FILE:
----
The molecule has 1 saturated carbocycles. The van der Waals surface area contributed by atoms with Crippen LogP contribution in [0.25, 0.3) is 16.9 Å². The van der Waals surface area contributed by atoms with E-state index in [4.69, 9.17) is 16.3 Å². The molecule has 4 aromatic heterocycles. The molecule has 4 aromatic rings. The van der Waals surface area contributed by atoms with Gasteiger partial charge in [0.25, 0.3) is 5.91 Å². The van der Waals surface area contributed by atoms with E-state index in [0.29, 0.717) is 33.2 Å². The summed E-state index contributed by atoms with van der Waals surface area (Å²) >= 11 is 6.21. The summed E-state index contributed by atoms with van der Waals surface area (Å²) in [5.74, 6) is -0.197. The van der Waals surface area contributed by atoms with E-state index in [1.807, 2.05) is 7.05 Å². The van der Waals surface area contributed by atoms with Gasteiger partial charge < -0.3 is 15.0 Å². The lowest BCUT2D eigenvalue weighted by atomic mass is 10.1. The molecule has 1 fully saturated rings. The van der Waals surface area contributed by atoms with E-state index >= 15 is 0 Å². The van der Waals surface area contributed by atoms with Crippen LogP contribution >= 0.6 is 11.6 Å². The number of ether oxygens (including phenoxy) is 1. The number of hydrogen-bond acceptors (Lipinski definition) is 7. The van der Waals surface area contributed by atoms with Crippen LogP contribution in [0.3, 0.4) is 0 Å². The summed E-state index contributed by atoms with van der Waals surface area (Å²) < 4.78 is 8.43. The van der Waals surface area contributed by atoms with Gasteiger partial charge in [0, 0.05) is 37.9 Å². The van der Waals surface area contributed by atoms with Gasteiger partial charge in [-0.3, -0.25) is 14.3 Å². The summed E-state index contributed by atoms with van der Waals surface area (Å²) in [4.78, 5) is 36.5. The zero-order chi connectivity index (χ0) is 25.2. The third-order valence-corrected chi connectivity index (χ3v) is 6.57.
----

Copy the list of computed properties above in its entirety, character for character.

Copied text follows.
The molecule has 1 saturated carbocycles. The van der Waals surface area contributed by atoms with Crippen LogP contribution in [0.25, 0.3) is 16.9 Å². The van der Waals surface area contributed by atoms with E-state index in [4.69, 9.17) is 16.3 Å². The molecule has 4 aromatic heterocycles. The molecule has 4 aromatic rings. The van der Waals surface area contributed by atoms with Gasteiger partial charge in [0.25, 0.3) is 5.91 Å². The van der Waals surface area contributed by atoms with E-state index in [0.29, 0.717) is 33.2 Å². The summed E-state index contributed by atoms with van der Waals surface area (Å²) >= 11 is 6.21. The summed E-state index contributed by atoms with van der Waals surface area (Å²) in [5.74, 6) is -0.197. The van der Waals surface area contributed by atoms with E-state index in [1.807, 2.05) is 7.05 Å². The van der Waals surface area contributed by atoms with Gasteiger partial charge < -0.3 is 15.0 Å². The lowest BCUT2D eigenvalue weighted by atomic mass is 10.1. The molecule has 1 fully saturated rings. The van der Waals surface area contributed by atoms with E-state index >= 15 is 0 Å². The van der Waals surface area contributed by atoms with Crippen LogP contribution >= 0.6 is 11.6 Å². The number of ether oxygens (including phenoxy) is 1. The number of hydrogen-bond acceptors (Lipinski definition) is 7. The van der Waals surface area contributed by atoms with Crippen LogP contribution in [0.3, 0.4) is 0 Å². The summed E-state index contributed by atoms with van der Waals surface area (Å²) < 4.78 is 8.43. The van der Waals surface area contributed by atoms with Gasteiger partial charge in [0, 0.05) is 37.9 Å². The van der Waals surface area contributed by atoms with Gasteiger partial charge in [-0.3, -0.25) is 14.3 Å². The summed E-state index contributed by atoms with van der Waals surface area (Å²) in [4.78, 5) is 36.5. The zero-order chi connectivity index (χ0) is 25.2. The third-order valence-corrected chi connectivity index (χ3v) is 6.57.